Mary L. Trump

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Mary L. Trump
Mary Trump.jpg
Born
Mary Lea Trump

(1965-05-03) May 3, 1965 (age 57)
EducationTufts University (BA)
Columbia University (MA)
Adelphi University (PhD)
OccupationPsychologist, podcaster and author
Known forToo Much and Never Enough (2020)
Political partyDemocratic[1]
Children1
Parent(s)Fred Trump Jr.
Linda Clapp
RelativesSee Trump family

Mary Lea Trump (born May 3, 1965)[2] is an American psychologist and author. A niece of former president Donald Trump, she has been critical of him as well as the rest of the Trump family. Her 2020 book about him and the family, Too Much and Never Enough, sold nearly one million copies on the day of its release. A second book, The Reckoning, followed in 2021.

In late 2020, Trump sued her uncle Donald, aunt Maryanne, and the estate of her late uncle Robert, claiming that they defrauded her of tens of millions of dollars from her interests in her grandfather Fred Trump's real-estate portfolio. A year later, Donald Trump sued Mary for at least $100 million for providing The New York Times with financial documents which it used as a source for a 2018 exposé about his wealth and the family's finances.

Early life and education[edit]

Trump was born in May 1965 to flight attendant Linda Lee Clapp and Fred Trump Jr., a commercial airline pilot of Trans World Airlines and son of real-estate developer Fred Trump (Donald Trump's father). Her older brother is Frederick Trump III.[3][4]

Mary Trump's father, Fred Trump Jr., died on September 29, 1981, at the age of 42 from a heart attack caused by alcoholism, when she was aged 16.[5] She was at school, watching a film in the auditorium with other children when a teacher pulled her aside and made her call home. She found out after a series of phone calls that her father had died. Mary was not able to see her father's body despite her request to do so and had to be content with saying her goodbye to a closed coffin at the funeral.[6]

Mary Lea Trump graduated from the Ethel Walker School in 1983. She studied English literature at Tufts University, earned a master's degree in English literature at Columbia University, for which she studied the works of William Faulkner and his dysfunctional fictional Compson family,[7][8][9] and holds a PhD in clinical psychology from the Derner Institute of Advanced Psychological Studies[6] at Adelphi University.[4][10][11]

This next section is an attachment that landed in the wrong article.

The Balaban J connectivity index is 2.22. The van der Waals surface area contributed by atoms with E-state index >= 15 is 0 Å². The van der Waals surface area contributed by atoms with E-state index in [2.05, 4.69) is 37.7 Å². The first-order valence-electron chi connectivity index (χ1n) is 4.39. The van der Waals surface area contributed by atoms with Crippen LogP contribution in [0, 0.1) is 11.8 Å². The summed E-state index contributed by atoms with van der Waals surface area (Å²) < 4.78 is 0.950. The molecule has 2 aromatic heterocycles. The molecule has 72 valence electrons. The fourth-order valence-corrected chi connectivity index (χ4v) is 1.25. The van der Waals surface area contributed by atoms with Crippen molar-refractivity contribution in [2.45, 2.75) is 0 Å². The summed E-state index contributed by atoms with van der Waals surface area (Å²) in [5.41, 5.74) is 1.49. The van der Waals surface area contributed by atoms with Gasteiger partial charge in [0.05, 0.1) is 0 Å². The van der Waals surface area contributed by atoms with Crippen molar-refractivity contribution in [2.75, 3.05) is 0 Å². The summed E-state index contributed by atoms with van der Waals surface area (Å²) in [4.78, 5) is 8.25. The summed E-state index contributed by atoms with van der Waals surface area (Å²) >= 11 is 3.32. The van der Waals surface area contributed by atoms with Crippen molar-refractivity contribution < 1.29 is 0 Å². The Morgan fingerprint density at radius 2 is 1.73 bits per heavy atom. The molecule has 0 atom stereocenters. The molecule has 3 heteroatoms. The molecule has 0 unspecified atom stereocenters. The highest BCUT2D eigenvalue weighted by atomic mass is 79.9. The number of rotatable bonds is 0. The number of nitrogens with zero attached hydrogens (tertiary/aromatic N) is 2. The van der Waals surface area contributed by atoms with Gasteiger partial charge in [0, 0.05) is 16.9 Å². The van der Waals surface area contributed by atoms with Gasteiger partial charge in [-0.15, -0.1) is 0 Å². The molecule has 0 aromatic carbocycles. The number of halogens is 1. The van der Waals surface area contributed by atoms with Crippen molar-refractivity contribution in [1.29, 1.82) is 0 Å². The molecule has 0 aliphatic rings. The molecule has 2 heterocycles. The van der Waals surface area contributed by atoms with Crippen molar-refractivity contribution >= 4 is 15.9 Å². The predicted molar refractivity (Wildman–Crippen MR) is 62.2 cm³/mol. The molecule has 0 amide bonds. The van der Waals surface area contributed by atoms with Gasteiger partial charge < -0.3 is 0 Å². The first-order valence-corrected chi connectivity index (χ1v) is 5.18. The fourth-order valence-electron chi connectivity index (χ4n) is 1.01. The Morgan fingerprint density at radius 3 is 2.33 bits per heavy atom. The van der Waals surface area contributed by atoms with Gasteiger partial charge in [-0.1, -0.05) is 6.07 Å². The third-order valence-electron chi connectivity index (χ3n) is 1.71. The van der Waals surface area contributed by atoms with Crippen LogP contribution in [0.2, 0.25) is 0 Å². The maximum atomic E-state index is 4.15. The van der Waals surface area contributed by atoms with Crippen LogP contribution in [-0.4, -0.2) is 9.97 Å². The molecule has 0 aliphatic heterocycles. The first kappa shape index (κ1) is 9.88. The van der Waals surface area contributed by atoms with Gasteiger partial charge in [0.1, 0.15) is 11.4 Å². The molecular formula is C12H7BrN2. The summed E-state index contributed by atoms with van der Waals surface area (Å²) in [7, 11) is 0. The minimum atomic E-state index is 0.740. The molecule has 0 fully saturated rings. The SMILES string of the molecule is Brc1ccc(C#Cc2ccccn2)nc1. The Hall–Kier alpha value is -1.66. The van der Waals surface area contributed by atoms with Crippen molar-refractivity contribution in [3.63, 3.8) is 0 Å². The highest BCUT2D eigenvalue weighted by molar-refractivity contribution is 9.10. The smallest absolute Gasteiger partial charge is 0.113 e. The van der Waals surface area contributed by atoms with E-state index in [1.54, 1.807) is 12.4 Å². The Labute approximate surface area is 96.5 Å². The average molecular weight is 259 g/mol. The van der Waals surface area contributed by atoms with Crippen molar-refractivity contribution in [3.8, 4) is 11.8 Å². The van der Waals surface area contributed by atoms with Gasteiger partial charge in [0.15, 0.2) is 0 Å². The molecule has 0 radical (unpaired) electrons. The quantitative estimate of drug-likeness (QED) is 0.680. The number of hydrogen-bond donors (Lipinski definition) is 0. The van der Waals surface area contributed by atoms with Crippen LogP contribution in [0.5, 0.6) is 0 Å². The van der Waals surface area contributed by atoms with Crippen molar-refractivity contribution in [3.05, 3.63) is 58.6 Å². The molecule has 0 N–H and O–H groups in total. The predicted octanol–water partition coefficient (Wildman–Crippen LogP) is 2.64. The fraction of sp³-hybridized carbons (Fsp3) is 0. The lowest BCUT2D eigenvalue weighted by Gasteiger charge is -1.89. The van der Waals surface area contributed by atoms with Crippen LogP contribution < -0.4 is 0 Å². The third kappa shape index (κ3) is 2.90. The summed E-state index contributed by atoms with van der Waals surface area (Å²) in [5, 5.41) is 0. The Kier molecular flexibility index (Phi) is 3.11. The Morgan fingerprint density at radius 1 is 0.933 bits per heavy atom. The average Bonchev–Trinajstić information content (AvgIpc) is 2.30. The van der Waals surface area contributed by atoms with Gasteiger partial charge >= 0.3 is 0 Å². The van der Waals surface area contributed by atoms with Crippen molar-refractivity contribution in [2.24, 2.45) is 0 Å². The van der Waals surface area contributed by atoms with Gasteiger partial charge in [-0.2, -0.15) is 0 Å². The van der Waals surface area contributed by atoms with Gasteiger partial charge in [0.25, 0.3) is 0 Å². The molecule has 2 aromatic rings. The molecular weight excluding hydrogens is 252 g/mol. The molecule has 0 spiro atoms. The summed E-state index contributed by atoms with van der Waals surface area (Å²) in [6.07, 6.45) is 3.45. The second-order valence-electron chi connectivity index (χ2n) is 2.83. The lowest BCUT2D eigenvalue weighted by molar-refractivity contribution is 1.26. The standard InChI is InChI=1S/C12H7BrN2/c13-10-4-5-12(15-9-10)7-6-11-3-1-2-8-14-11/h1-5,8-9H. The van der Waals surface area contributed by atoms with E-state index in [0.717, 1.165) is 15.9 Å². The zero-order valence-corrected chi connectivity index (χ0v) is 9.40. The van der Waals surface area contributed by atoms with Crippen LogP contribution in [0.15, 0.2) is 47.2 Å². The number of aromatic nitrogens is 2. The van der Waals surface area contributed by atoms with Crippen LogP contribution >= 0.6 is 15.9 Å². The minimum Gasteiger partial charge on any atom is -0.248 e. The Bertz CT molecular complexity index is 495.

Will of Fred Trump Sr.[edit]

Fred Trump Sr. in the 1980s

Fred Trump Sr.'s will left the bulk of his estate, in equal shares, to his surviving children,[12][13] while each of his grandchildren was left $200,000.[14] In 1981, when Mary's father predeceased him, Fred Sr.'s lawyers had recommended amending his will, to leave Fred Trump Jr.'s children larger shares than the grandchildren with living parents, writing that "Given the size of your estate, this is tantamount to disinheriting them. You may wish to increase their participation in your estate to avoid ill will in the future." However, Fred Trump Sr. refused to do so.[12]

Fred Sr. was diagnosed with "mild senile dementia" in 1991[15] and about two years later began to suffer from Alzheimer's disease.[16] Donald Trump, at the time facing financial ruin, sought control of his elderly father's estate, leading to an epic family fight.[15] When Fred Trump Sr. died in 1999, Mary Trump and her brother, Fred Trump III, contested their grandfather's will.[7][12][17]

Shortly after Fred Sr.'s death, Fred III's wife gave birth to a son named William, who has infantile spasms, a rare and debilitating medical condition requiring a lifetime of care.[12] Fred Sr. had established a foundation that paid the medical expenses of his family. Mary Trump and her brother filed suit against Donald Trump and two of his three living siblings, Maryanne Trump Barry and Robert Trump, for exerting undue influence on the elderly Fred Sr.'s will.[18] In response, Donald, Maryanne and Robert cut off Mary and Fred III's medical insurance, including coverage for William.[12] The lawsuit was settled in 2001, with Mary and Fred III selling their interests in the family business (which included ground leases for two of Fred Sr.'s major properties). Mary Trump's lawyer argued that these assets were "significantly and deliberately undervalued" by the other Trumps.[18]